January 26, 2023

Judicial Math

Russ Feingold President

Let’s talk numbers. To exceed the previous administration’s 234 confirmed judges, President Biden needs to have 138 more judges confirmed between now and the end of his first term. Most of 2024 will be consumed by the election cycle, with the Senate spending significantly less time in session. This means the Senate needs to confirm upwards of 100 nominees this year. The Senate confirmed 102 judges in Trump’s third year in office, so we know this is doable. That said, it will not be easy, particularly with the current vacancy map. Here is the judicial math:

There are currently 48 nominations pending in the Senate.

  • 8 circuit court nominees
  • 40 district court nominees

There are currently 113 known vacancies in the federal judiciary - 60 if you exclude the 48 which already have nominees and the 5 nominees who are intent to nominate or awaiting renomination.

  • Of those 60:
    • 3 are circuit court vacancies
    • 55 are district court vacancies
    • 2 are on the Court of International Trade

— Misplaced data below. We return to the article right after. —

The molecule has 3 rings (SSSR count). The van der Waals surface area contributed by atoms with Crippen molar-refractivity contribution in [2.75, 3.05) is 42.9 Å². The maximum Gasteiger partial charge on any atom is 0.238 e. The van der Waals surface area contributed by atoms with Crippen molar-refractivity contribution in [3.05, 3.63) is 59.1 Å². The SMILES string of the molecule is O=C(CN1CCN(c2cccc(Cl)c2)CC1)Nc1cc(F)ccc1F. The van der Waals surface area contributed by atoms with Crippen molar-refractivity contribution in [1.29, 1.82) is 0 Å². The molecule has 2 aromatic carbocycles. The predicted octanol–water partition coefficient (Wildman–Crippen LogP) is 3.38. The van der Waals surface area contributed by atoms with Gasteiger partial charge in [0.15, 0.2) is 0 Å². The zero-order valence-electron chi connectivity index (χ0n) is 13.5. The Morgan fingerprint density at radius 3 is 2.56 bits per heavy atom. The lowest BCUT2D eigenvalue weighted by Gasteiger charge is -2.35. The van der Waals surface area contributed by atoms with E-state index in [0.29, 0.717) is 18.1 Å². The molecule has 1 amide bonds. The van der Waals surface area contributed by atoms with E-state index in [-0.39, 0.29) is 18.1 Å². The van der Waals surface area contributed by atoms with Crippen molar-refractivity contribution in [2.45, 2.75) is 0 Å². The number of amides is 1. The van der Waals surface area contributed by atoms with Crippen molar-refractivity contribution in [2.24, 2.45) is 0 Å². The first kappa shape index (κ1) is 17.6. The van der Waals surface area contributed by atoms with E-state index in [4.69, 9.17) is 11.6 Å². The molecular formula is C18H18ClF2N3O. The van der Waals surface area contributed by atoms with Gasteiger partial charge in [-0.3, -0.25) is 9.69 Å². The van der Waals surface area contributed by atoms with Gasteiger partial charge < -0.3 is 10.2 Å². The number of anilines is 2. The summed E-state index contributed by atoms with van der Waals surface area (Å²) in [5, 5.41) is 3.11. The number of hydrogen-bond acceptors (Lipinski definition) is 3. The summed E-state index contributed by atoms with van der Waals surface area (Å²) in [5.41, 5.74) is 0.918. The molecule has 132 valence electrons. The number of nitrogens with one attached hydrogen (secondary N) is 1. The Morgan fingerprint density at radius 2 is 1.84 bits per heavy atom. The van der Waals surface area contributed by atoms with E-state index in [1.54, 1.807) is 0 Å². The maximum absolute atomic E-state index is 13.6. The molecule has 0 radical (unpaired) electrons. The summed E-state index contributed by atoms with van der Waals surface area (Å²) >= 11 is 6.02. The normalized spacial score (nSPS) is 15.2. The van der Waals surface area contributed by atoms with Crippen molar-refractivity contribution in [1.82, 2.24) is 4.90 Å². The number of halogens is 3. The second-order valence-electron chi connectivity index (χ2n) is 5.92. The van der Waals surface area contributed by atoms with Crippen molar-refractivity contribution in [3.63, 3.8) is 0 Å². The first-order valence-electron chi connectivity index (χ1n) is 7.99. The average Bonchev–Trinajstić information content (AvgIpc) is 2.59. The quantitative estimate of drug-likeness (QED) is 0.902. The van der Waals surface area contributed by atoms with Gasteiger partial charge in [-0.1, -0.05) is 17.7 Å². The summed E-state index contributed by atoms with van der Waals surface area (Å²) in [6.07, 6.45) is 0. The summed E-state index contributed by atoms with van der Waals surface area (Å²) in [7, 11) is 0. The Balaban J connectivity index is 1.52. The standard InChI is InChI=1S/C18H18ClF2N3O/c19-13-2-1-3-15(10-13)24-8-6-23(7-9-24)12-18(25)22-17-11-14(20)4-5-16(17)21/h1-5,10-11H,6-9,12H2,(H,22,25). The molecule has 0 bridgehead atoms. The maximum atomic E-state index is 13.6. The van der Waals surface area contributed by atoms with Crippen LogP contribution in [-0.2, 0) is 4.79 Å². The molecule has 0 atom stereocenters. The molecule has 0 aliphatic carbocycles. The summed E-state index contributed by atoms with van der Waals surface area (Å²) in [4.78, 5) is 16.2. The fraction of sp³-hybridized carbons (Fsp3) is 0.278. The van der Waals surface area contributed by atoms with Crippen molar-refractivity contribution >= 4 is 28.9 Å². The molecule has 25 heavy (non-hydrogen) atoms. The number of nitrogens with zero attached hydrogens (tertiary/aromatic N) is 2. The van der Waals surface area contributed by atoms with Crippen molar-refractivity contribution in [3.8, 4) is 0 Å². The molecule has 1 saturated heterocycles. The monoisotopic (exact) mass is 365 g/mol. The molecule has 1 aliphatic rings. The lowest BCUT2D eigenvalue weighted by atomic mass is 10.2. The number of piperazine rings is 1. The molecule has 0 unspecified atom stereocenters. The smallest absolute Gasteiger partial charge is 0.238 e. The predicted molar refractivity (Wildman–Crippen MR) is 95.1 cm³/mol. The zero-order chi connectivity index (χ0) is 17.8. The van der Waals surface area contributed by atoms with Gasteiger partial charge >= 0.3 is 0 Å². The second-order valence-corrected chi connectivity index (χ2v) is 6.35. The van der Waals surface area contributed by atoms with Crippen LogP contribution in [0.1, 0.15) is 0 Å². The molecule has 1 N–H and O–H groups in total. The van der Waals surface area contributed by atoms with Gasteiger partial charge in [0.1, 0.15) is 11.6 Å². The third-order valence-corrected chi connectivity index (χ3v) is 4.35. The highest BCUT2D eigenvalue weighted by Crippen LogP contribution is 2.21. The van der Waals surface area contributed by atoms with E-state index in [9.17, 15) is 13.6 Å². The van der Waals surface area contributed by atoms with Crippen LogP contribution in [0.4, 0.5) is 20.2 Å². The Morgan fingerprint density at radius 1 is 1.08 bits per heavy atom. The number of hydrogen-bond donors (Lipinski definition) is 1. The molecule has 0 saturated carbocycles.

• Of the 55 district court vacancies that do not currently have nominees:
    • 1 is in the District of Columbia
    • 15 are in states with 2 democratic Senators
    • 2 are in states with 1 republican and 1 democratic or independent Senator
    • 37 are in states with 2 republican Senators

What does this all mean? It means that as I write this, 39 vacancies could be subject to GOP obstruction by a Senator withholding their blue slip. Reminder, blue slips refer to an actual blue slip of paper that a home state Senator returns to the Senate Judiciary Committee to signal their support for a judicial nominee. If a blue slip is not returned, a home state senator is signaling their objection and can effectively block the nominee. This is not a Senate rule or requirement, but rather an antiquated tradition dating back to opposition to the enforcement of the Supreme Court’s Brown v. Board of Education decisions. It will be nearly impossible for the Senate to confirm over 100 judges this year if those 39 vacancies are blocked or obstructed by senators abusing the blue slip tradition.

As the saying goes, numbers don’t lie. This math presents a challenge to the Senate, which returned to session this week. The Senate Judiciary Committee held its first hearing of the 118th Congress this week as well. Now that the work is underway, the Senate cannot let up. Senators must maximize every single day they have in session to confirm judges, and they need to promptly do away with blue slips.

Blue Slips, Confirmation Process, Federal Courts, Judicial Nominations